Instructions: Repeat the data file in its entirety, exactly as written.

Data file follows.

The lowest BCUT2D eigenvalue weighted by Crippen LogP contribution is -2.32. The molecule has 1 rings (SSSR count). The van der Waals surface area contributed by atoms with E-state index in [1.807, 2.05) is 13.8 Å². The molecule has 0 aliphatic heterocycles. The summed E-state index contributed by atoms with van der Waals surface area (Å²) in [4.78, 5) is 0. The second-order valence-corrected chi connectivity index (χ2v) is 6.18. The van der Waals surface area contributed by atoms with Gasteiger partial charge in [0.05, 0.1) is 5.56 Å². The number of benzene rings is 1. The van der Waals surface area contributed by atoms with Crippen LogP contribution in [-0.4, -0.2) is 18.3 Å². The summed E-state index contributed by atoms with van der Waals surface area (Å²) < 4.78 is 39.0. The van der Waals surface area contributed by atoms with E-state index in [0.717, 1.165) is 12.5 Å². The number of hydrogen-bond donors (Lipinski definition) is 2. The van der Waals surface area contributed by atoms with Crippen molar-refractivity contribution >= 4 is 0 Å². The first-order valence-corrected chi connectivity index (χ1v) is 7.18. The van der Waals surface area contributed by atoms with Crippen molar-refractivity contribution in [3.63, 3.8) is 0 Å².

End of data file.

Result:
The lowest BCUT2D eigenvalue weighted by Crippen LogP contribution is -2.32. The molecule has 1 rings (SSSR count). The van der Waals surface area contributed by atoms with E-state index in [1.807, 2.05) is 13.8 Å². The molecule has 0 aliphatic heterocycles. The summed E-state index contributed by atoms with van der Waals surface area (Å²) in [4.78, 5) is 0. The second-order valence-corrected chi connectivity index (χ2v) is 6.18. The van der Waals surface area contributed by atoms with Gasteiger partial charge in [0.05, 0.1) is 5.56 Å². The number of benzene rings is 1. The van der Waals surface area contributed by atoms with Crippen LogP contribution in [-0.4, -0.2) is 18.3 Å². The summed E-state index contributed by atoms with van der Waals surface area (Å²) < 4.78 is 39.0. The van der Waals surface area contributed by atoms with E-state index in [0.717, 1.165) is 12.5 Å². The number of hydrogen-bond donors (Lipinski definition) is 2. The van der Waals surface area contributed by atoms with Crippen molar-refractivity contribution >= 4 is 0 Å². The first-order valence-corrected chi connectivity index (χ1v) is 7.18. The van der Waals surface area contributed by atoms with Crippen molar-refractivity contribution in [3.63, 3.8) is 0 Å².